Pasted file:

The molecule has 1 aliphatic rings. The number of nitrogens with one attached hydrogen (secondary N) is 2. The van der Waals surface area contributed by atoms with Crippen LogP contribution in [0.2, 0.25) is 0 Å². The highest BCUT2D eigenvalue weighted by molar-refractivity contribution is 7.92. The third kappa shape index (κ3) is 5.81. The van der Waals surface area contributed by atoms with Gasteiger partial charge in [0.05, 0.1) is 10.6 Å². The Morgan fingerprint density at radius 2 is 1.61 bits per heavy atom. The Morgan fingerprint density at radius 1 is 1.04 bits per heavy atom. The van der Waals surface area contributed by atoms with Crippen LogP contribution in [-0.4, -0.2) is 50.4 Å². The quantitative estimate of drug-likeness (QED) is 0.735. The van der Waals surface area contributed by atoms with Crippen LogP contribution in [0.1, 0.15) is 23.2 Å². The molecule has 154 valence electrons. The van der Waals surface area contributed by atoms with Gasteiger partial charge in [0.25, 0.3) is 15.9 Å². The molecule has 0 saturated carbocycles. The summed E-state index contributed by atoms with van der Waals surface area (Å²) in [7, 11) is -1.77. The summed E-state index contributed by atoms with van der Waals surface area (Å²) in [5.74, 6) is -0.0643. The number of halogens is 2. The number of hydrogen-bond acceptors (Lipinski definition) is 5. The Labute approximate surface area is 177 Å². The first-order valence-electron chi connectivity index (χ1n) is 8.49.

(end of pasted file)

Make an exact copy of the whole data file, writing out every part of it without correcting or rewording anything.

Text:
The molecule has 1 aliphatic rings. The number of nitrogens with one attached hydrogen (secondary N) is 2. The van der Waals surface area contributed by atoms with Crippen LogP contribution in [0.2, 0.25) is 0 Å². The highest BCUT2D eigenvalue weighted by molar-refractivity contribution is 7.92. The third kappa shape index (κ3) is 5.81. The van der Waals surface area contributed by atoms with Gasteiger partial charge in [0.05, 0.1) is 10.6 Å². The Morgan fingerprint density at radius 2 is 1.61 bits per heavy atom. The Morgan fingerprint density at radius 1 is 1.04 bits per heavy atom. The van der Waals surface area contributed by atoms with Crippen LogP contribution in [-0.4, -0.2) is 50.4 Å². The quantitative estimate of drug-likeness (QED) is 0.735. The van der Waals surface area contributed by atoms with Crippen LogP contribution in [0.1, 0.15) is 23.2 Å². The molecule has 154 valence electrons. The van der Waals surface area contributed by atoms with Gasteiger partial charge in [0.25, 0.3) is 15.9 Å². The molecule has 0 saturated carbocycles. The summed E-state index contributed by atoms with van der Waals surface area (Å²) in [7, 11) is -1.77. The summed E-state index contributed by atoms with van der Waals surface area (Å²) in [5.74, 6) is -0.0643. The number of halogens is 2. The number of hydrogen-bond acceptors (Lipinski definition) is 5. The Labute approximate surface area is 177 Å². The first-order valence-electron chi connectivity index (χ1n) is 8.49.